By Eric Peterson | May 02, 2019
San Francisco, California
Industry: Contract Manufacturing
Products: Cut-and-sew services
"Basically, the whole idea of starting this manufacturer, I give credit to giving," says Cahua.
She'd already launched a philanthropic initiative to feed homeless people in San Francisco. With D.a.D. (Designing a Difference) Sewing House, she sought to meld her "passion for helping the community and her passion for fashion together."
Her goal has been to help those without homes and at risk of losing their homes with career development, as well as people with disabilities and recently released from incarceration. "My mission was to help that demographic with employment," says Cahua. "The whole purpose is to work with at-risk people."
She started a nonprofit to work with shelters, jails, and other organizations to develop job training programs, but quickly realized she needed a for-profit component as well. "In order to realize my vision, I had to open my manufacturer," says Cahua.
In May 2017, she bought Lee & Lee Garments, a longstanding San Francisco cut-and-sew shop, and moved the 50-machine, seven-employee operation to a 6,000-square-foot space in the Dogpatch neighborhood as D.a.D. Sewing House.
Cahua has fostered the business from zero contracts in early 2018 to a "consistent group" of clients in 2019, including Amour Vert. "They market themselves as the most sustainable women's clothing brand," she says.
D.a.D. is also making promotional products for Salesforce and other tech brands and has also moved into home decor for Half Full and meditation pillows for Project Full. "I was surprised there was such a need for that, but it's been a pleasant surprise," notes Cahua of the latter.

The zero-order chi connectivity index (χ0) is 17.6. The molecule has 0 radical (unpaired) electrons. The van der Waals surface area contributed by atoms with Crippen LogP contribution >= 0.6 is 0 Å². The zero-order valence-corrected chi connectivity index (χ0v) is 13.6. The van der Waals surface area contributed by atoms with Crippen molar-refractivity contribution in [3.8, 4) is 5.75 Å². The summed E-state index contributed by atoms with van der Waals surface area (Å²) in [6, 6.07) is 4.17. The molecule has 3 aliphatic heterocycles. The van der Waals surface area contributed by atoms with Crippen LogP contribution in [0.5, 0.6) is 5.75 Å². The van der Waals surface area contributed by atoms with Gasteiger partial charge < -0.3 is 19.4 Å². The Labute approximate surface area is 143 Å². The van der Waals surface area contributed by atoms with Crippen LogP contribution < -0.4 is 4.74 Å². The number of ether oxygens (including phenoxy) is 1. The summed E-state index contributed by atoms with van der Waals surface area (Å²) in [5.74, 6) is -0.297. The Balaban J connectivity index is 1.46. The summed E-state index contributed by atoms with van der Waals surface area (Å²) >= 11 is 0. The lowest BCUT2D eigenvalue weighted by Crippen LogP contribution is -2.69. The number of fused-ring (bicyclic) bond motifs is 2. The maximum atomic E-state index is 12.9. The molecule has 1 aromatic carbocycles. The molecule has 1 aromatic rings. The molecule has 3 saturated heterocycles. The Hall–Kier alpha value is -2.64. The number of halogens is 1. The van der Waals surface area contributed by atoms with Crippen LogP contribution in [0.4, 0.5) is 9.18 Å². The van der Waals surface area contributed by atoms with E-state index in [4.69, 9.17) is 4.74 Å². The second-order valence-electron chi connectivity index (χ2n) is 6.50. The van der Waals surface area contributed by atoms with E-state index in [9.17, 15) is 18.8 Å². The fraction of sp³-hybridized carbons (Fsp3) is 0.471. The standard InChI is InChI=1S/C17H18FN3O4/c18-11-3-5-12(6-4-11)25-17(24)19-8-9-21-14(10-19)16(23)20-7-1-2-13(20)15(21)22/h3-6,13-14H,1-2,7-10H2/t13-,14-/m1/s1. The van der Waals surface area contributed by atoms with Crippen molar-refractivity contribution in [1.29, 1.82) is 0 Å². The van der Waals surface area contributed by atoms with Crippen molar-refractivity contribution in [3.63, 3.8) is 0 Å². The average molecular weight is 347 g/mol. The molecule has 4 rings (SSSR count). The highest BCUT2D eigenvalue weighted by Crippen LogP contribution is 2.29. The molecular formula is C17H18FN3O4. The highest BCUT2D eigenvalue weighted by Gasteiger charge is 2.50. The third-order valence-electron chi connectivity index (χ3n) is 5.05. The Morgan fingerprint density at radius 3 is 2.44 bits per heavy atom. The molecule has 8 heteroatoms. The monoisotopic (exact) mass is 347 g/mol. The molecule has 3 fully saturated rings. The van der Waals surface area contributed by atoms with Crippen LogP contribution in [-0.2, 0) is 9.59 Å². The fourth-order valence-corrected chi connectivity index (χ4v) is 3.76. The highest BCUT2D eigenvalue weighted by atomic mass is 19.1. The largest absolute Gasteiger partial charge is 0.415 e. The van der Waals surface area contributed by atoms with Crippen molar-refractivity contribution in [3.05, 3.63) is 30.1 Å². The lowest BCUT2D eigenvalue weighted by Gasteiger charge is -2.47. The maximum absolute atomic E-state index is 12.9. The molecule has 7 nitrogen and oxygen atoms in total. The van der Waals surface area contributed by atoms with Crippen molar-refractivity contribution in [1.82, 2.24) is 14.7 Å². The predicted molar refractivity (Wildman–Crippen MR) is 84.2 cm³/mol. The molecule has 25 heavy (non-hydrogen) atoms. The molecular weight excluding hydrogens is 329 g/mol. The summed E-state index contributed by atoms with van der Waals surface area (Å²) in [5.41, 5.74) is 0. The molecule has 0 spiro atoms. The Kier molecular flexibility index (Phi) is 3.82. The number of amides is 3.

Cahua says she's flexible on minimums, but her sweet spot is 100 units or more. D.a.D. also offers kitting, folding, and packaging services.
As she works to build the business, Cahua is also working to develop her corresponding training nonprofit and cement partnerships. D.a.D. typically has five interns at any given time, and she's working to integrate the for-profit and nonprofit as she moves forward.
"That's what I hope for," she says. "The sewing machine operators are getting older and retiring and there's nobody to replace them. . . . I know the need is there. That's why I am motivated to get this program going."
Challenges: "I'm very new to this and I'm learning constantly," says Cahua. "I also understand why there are so many domestic apparel manufacturers that are closing."
Costs are rising, she says, but the public is largely unwilling to pay more for U.S.-made apparel.
"I guess people don't value the skill behind it, compared to what people are willing to pay for a website," notes Cahua. "They get shocked when you say $50 to $75 an hour." Pattern-making, for example, involves technological know-how and sewing skills, she says, "Yet they devalue it."
Opportunities: "I see a lot of opportunity," she adds. "Being new to this industry, I'm not married to any system yet."
"I find there's a need for wearable tech manufacturers," says Cahua, noting she'd received five inquiries in the last month. "It requires wiring and weird construction, and really detailed sewing work, and it's not large quantities. . . . I'm open to that."
And D.a.D. is nimble enough to take on orders involving a lot of custom work. "Corporate clients love customization," she notes. The opportunity is "working with the tech companies, not running away from them. Being a creative, I think instead of running away from gentrification, we've got to work with it."
Needs: Partners for her job-training nonprofit. "I'm having conversations with several different options," says Cahua, citing the City College of San Francisco as a possible partner.
She's also looking for a manager to take the reins of the manufacturing operation. "I would like to focus on what I'm really good at. I'm good at communications, networking, and just making things happen. I just need an operations person."
Awareness is another need. "I would love to spread the word and let people know we're here and what we can do for them," says Cahua.